Planning for the Future
Most of us do not think about getting older or developing a disability. We don’t like to think about having to depend on others for our care. But, many of us will need help at some time in our lives. Most of us have not planned for the care we might need or the costs that come with it.
All of us need to plan for long-term care needs now instead of waiting for a crisis to occur. Planning ahead gives you control. Planning ahead gives you time to think about whether your home will be a good fit. It also gives you time to think about who will manage your legal affairs if you are no longer able to do so. Planning ahead helps you to decide who will assist you as your needs change. Planning ahead helps you get your finances in order to meet the rising costs of long-term care. Planning for the future allows you to make decisions instead of relying on family or friends to make these important decisions for you.
Legal Planning Tools
Legal planning tools are legal papers that help you plan for your future. These tools can also tell family members and others about what you would or would not want if something happens and you cannot speak for yourself. Legal planning tools help you make decisions. They can be used for current and future financial, health, and personal matters.
What are some types of Legal Planning Tools?
- Will (Also known as Last Will and Testament): A Will is used to leave your personal and real property to others after your death. If someone dies without a will, state law will decide how property is distributed. If there is no Will, your goods can be distributed to your relatives according to the law called intestate succession. If there are no remaining relatives, your property can be given to Virginia through a process called escheatment.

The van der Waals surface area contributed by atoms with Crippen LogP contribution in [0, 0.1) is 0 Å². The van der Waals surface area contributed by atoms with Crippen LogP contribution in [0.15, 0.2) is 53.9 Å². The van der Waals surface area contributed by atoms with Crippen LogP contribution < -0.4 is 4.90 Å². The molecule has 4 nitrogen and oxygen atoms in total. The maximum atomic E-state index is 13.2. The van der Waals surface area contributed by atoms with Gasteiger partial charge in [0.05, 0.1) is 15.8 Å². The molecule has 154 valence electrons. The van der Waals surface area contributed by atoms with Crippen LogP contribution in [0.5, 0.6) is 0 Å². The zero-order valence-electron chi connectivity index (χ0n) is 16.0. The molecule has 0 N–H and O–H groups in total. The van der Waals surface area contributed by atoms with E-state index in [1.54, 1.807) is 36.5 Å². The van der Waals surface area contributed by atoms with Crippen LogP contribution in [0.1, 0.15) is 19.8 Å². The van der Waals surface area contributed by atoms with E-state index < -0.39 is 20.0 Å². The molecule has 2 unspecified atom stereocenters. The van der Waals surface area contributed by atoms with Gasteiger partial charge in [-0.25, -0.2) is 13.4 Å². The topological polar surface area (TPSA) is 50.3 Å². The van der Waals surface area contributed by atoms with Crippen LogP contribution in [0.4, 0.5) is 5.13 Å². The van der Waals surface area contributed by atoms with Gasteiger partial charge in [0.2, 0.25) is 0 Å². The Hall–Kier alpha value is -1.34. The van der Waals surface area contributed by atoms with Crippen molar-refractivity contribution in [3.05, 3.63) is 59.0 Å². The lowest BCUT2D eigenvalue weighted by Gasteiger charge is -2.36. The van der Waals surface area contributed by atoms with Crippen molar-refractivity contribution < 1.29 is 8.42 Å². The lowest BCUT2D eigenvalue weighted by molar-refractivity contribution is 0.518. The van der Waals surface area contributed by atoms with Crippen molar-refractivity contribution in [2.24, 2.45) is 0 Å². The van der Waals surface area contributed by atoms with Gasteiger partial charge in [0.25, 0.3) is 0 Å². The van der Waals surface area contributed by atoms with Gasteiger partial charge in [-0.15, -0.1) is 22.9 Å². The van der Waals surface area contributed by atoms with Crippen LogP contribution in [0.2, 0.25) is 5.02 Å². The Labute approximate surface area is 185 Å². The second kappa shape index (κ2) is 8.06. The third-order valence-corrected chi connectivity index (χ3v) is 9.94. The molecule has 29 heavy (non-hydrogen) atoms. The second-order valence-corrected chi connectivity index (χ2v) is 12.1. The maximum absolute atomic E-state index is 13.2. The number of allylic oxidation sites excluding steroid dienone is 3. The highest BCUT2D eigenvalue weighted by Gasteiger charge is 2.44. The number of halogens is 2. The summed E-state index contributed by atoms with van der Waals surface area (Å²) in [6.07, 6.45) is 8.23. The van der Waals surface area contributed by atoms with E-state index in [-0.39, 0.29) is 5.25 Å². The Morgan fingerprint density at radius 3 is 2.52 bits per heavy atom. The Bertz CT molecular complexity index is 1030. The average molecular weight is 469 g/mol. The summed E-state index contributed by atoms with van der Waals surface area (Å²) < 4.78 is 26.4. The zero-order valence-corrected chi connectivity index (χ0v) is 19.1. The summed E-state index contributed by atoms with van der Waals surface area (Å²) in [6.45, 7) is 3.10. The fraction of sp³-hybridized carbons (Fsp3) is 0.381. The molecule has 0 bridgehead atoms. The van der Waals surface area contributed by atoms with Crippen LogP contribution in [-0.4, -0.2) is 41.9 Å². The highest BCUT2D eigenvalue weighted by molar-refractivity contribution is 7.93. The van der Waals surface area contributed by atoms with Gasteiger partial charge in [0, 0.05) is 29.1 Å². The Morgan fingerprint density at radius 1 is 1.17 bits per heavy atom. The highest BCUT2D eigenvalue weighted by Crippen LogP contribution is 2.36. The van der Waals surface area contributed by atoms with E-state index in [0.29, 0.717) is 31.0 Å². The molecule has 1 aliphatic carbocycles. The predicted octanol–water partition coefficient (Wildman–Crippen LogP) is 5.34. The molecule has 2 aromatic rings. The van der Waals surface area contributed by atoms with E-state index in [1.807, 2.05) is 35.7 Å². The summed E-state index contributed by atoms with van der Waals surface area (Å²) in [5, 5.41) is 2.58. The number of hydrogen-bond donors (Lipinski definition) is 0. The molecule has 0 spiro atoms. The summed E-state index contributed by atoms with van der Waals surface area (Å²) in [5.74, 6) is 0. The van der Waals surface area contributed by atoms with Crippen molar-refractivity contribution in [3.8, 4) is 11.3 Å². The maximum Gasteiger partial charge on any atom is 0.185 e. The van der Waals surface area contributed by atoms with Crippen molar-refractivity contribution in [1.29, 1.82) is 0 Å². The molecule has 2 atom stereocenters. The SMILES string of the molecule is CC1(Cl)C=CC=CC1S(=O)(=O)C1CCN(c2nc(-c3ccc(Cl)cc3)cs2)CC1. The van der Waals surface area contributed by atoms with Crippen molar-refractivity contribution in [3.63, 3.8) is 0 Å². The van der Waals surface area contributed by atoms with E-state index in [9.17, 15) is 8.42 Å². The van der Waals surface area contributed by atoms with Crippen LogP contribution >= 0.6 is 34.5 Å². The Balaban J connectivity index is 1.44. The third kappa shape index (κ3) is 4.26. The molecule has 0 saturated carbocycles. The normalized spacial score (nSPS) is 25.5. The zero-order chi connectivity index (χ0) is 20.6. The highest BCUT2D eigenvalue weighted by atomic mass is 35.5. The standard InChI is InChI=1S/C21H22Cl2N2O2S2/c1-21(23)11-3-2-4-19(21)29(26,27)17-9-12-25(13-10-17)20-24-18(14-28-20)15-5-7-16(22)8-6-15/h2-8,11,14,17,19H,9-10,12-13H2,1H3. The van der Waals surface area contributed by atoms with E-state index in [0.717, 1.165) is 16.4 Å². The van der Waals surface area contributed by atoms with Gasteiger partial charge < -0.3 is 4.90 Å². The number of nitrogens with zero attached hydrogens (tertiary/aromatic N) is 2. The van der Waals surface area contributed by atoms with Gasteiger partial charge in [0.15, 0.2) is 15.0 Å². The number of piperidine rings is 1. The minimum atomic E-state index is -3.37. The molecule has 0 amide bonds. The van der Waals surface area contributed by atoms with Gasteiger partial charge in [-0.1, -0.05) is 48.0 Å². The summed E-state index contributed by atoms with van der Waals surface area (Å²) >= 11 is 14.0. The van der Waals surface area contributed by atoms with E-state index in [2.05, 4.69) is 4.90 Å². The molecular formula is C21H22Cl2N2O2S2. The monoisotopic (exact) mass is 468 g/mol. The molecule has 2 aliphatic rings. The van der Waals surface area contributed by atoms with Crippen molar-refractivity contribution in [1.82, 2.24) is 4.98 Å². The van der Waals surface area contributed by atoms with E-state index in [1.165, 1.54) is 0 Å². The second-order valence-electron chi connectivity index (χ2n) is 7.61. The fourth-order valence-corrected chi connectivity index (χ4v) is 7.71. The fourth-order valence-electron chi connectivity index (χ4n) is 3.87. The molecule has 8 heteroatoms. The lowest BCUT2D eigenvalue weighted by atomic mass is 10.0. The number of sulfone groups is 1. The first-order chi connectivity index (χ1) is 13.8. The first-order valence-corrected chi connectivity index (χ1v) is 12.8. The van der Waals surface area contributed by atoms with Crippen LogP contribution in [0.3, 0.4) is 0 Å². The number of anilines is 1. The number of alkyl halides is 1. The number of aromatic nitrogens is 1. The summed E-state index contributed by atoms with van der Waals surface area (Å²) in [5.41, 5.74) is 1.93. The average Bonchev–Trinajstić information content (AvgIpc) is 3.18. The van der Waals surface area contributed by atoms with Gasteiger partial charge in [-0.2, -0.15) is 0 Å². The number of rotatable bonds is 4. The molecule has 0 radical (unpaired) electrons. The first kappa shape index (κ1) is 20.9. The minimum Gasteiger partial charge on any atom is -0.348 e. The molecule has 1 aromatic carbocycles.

- Advance Medical Directive (or Advanced Health Care Directive): Advance Medical Directive is a general term used to describe Living Wills, Appointment of a Medical Power of Attorney, and organ donation. You use this tool to state your wishes in advance in case of certain circumstances.
- Living Will: A Living Will “speaks” for you when you cannot speak for yourself. It helps others make decisions that you would normally need to make. Living Wills are very inexpensive, many times free, and do not require a lawyer. A Living Will allows you to choose now so that others will not have to make choices for you later.
- Power of Attorney and Durable Power of Attorney: A Power of Attorney is a written document that allows you to appoint another person that you trust to act on your behalf. The “power” that you choose to give can be very narrow (for example, to sell a car) or it can be very broad (for example, buying and selling your property, making contracts on your behalf, and making gifts.) A regular power of attorney is good as long as you are able to handle your own situations. A durable power of attorney will remain effective even when you cannot make decisions for yourself. Both the power of attorney and the durable power of attorney are written using specific language according to State law.
Where can I find out more?
Commonwealth Community Trust has information about Special Needs Trusts for families and others who care for a loved one living with a disability.